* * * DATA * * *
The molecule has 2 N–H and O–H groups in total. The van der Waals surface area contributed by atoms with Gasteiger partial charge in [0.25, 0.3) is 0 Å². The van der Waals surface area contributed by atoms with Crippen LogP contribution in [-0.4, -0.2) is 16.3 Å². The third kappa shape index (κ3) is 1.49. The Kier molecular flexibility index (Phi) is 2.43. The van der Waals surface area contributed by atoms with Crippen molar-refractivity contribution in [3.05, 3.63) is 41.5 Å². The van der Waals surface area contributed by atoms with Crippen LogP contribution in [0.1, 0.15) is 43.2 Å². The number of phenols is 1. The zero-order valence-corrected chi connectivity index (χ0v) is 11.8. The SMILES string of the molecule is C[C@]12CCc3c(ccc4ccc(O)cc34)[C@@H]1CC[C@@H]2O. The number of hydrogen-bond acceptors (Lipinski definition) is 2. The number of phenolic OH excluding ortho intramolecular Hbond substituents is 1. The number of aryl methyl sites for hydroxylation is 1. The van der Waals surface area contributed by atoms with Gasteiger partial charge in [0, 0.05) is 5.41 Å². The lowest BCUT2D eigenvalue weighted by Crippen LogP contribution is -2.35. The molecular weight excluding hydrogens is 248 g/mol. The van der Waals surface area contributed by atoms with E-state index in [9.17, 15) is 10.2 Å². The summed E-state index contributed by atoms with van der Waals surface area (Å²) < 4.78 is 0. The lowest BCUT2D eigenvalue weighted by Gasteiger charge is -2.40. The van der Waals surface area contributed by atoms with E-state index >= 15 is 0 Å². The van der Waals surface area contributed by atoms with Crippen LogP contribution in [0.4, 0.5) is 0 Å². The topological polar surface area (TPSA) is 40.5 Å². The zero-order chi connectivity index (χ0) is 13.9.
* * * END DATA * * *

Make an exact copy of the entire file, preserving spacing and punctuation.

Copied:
The molecule has 2 N–H and O–H groups in total. The van der Waals surface area contributed by atoms with Gasteiger partial charge in [0.25, 0.3) is 0 Å². The van der Waals surface area contributed by atoms with Crippen LogP contribution in [-0.4, -0.2) is 16.3 Å². The third kappa shape index (κ3) is 1.49. The Kier molecular flexibility index (Phi) is 2.43. The van der Waals surface area contributed by atoms with Crippen molar-refractivity contribution in [3.05, 3.63) is 41.5 Å². The van der Waals surface area contributed by atoms with Crippen LogP contribution in [0.1, 0.15) is 43.2 Å². The number of phenols is 1. The zero-order valence-corrected chi connectivity index (χ0v) is 11.8. The SMILES string of the molecule is C[C@]12CCc3c(ccc4ccc(O)cc34)[C@@H]1CC[C@@H]2O. The number of hydrogen-bond acceptors (Lipinski definition) is 2. The number of phenolic OH excluding ortho intramolecular Hbond substituents is 1. The number of aryl methyl sites for hydroxylation is 1. The van der Waals surface area contributed by atoms with Gasteiger partial charge in [0, 0.05) is 5.41 Å². The lowest BCUT2D eigenvalue weighted by Crippen LogP contribution is -2.35. The molecular weight excluding hydrogens is 248 g/mol. The van der Waals surface area contributed by atoms with E-state index in [9.17, 15) is 10.2 Å². The summed E-state index contributed by atoms with van der Waals surface area (Å²) < 4.78 is 0. The lowest BCUT2D eigenvalue weighted by Gasteiger charge is -2.40. The van der Waals surface area contributed by atoms with E-state index >= 15 is 0 Å². The van der Waals surface area contributed by atoms with Crippen LogP contribution in [0.4, 0.5) is 0 Å². The topological polar surface area (TPSA) is 40.5 Å². The zero-order chi connectivity index (χ0) is 13.9.